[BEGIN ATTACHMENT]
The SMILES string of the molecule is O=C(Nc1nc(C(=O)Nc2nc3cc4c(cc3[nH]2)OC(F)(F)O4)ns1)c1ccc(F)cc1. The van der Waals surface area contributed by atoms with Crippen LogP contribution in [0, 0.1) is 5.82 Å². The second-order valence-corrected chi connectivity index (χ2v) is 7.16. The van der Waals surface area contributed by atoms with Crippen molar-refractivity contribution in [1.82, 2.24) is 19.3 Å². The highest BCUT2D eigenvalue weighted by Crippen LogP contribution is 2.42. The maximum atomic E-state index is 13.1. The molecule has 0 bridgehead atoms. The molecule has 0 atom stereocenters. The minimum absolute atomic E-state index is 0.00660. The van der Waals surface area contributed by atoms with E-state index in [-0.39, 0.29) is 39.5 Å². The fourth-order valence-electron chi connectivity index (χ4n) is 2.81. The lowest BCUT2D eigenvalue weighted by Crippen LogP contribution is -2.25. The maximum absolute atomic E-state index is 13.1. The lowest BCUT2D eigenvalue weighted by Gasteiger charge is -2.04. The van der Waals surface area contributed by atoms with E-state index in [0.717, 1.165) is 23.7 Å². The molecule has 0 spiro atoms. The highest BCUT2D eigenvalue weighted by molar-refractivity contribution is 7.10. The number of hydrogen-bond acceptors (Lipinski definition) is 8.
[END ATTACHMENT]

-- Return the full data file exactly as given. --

The SMILES string of the molecule is O=C(Nc1nc(C(=O)Nc2nc3cc4c(cc3[nH]2)OC(F)(F)O4)ns1)c1ccc(F)cc1. The van der Waals surface area contributed by atoms with Crippen LogP contribution in [0, 0.1) is 5.82 Å². The second-order valence-corrected chi connectivity index (χ2v) is 7.16. The van der Waals surface area contributed by atoms with Crippen molar-refractivity contribution in [1.82, 2.24) is 19.3 Å². The highest BCUT2D eigenvalue weighted by Crippen LogP contribution is 2.42. The maximum atomic E-state index is 13.1. The molecule has 0 bridgehead atoms. The molecule has 0 atom stereocenters. The minimum absolute atomic E-state index is 0.00660. The van der Waals surface area contributed by atoms with E-state index in [-0.39, 0.29) is 39.5 Å². The fourth-order valence-electron chi connectivity index (χ4n) is 2.81. The lowest BCUT2D eigenvalue weighted by Crippen LogP contribution is -2.25. The maximum absolute atomic E-state index is 13.1. The lowest BCUT2D eigenvalue weighted by Gasteiger charge is -2.04. The van der Waals surface area contributed by atoms with E-state index in [0.717, 1.165) is 23.7 Å². The molecule has 0 spiro atoms. The highest BCUT2D eigenvalue weighted by molar-refractivity contribution is 7.10. The number of hydrogen-bond acceptors (Lipinski definition) is 8.